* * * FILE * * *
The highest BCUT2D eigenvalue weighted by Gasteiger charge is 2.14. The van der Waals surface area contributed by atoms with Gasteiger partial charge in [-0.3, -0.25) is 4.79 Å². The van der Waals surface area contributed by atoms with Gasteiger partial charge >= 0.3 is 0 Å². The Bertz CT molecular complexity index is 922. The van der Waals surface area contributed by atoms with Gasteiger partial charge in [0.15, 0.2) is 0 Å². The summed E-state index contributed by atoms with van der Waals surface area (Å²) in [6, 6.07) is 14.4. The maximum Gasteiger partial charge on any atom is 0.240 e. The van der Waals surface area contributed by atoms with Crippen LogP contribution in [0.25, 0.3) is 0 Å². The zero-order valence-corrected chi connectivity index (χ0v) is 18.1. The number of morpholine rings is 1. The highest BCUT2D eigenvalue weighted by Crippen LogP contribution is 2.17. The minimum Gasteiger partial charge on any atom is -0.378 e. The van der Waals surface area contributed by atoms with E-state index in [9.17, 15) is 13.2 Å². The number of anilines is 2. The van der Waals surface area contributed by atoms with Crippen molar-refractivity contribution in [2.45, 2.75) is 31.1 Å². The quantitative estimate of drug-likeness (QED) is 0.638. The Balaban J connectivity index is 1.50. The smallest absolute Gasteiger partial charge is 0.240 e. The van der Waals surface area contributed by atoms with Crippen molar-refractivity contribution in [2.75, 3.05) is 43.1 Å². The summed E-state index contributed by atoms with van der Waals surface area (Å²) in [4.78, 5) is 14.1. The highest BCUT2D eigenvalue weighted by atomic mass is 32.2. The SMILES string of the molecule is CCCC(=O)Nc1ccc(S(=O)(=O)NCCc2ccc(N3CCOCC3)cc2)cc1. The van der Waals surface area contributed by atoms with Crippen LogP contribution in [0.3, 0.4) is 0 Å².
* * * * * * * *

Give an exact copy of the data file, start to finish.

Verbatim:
The highest BCUT2D eigenvalue weighted by Gasteiger charge is 2.14. The van der Waals surface area contributed by atoms with Gasteiger partial charge in [-0.3, -0.25) is 4.79 Å². The van der Waals surface area contributed by atoms with Gasteiger partial charge >= 0.3 is 0 Å². The Bertz CT molecular complexity index is 922. The van der Waals surface area contributed by atoms with Gasteiger partial charge in [0.15, 0.2) is 0 Å². The summed E-state index contributed by atoms with van der Waals surface area (Å²) in [6, 6.07) is 14.4. The maximum Gasteiger partial charge on any atom is 0.240 e. The van der Waals surface area contributed by atoms with Crippen LogP contribution in [0.25, 0.3) is 0 Å². The zero-order valence-corrected chi connectivity index (χ0v) is 18.1. The number of morpholine rings is 1. The highest BCUT2D eigenvalue weighted by Crippen LogP contribution is 2.17. The minimum Gasteiger partial charge on any atom is -0.378 e. The van der Waals surface area contributed by atoms with E-state index in [9.17, 15) is 13.2 Å². The number of anilines is 2. The van der Waals surface area contributed by atoms with Crippen molar-refractivity contribution in [2.45, 2.75) is 31.1 Å². The quantitative estimate of drug-likeness (QED) is 0.638. The Balaban J connectivity index is 1.50. The smallest absolute Gasteiger partial charge is 0.240 e. The van der Waals surface area contributed by atoms with Crippen molar-refractivity contribution in [2.75, 3.05) is 43.1 Å². The summed E-state index contributed by atoms with van der Waals surface area (Å²) in [4.78, 5) is 14.1. The highest BCUT2D eigenvalue weighted by atomic mass is 32.2. The SMILES string of the molecule is CCCC(=O)Nc1ccc(S(=O)(=O)NCCc2ccc(N3CCOCC3)cc2)cc1. The van der Waals surface area contributed by atoms with Crippen LogP contribution in [0.3, 0.4) is 0 Å².